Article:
Mt Cole is a tricky little summit. It does not have 2wd road access, so I tried going down a rough track starting at 012668, so I could approach the summit without having to do too much climbing. This track is really too rough for a 2wd. It would have been better to park at 018667 and walk from there. Frees Point Rd could be used, but I headed up off track, basically going up the spur.

Upon reaching the top, I put up the end fed as usual, but then noticed that the UHF connector had come apart – basically a break in the centre conductor near the crimp joint through repeated stresses over time. I put the other end of the coax into the end-fed match box for a secure connection and got out the pocket knife to do something at the radio end, and this is what I came up with:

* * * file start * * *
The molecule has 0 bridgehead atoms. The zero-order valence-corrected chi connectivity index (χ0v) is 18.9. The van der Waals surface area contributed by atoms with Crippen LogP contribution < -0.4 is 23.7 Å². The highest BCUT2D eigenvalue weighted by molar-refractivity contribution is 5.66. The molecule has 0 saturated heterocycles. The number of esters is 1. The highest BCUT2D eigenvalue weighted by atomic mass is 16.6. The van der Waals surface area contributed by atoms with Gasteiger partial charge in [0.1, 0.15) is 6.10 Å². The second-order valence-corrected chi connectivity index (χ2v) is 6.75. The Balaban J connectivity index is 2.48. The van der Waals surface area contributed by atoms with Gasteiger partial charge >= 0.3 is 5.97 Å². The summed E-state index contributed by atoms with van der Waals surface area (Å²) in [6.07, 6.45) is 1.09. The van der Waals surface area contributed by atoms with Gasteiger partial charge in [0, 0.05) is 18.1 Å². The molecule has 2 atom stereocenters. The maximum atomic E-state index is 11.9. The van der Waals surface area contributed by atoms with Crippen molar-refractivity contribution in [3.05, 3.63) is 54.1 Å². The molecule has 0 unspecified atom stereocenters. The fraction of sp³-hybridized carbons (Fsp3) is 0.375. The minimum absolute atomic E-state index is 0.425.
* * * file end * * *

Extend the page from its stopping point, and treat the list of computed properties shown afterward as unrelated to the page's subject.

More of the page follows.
Coax stripped back going directly into the UHF connector on a FT-817

Jury rig job to get on the air 40m without a connector

It was a bit fragile, especially if I moved, I might have moved sticks, grasses or whatever that would affect the connection. I had to break here and there, but I got the activation done.

Time was pressing on, but the power side was still holding up. I had the chance for one last activation, after returning to the car and finding out I had not trashed it on that rough 4wd track.

Mt Lonarch VK3/VS-013

The final activation of the day was a nice easy one. The road goes all the way, but it actually goes past and loops back. I parked about 40m vertical down from the top and “bush-bashed” over to the summit. It was not real bush-bashing because the forest is quite open with a grassy forest floor. Again, I had to rely on the jury-rigged cable to bring the activation home, but it worked.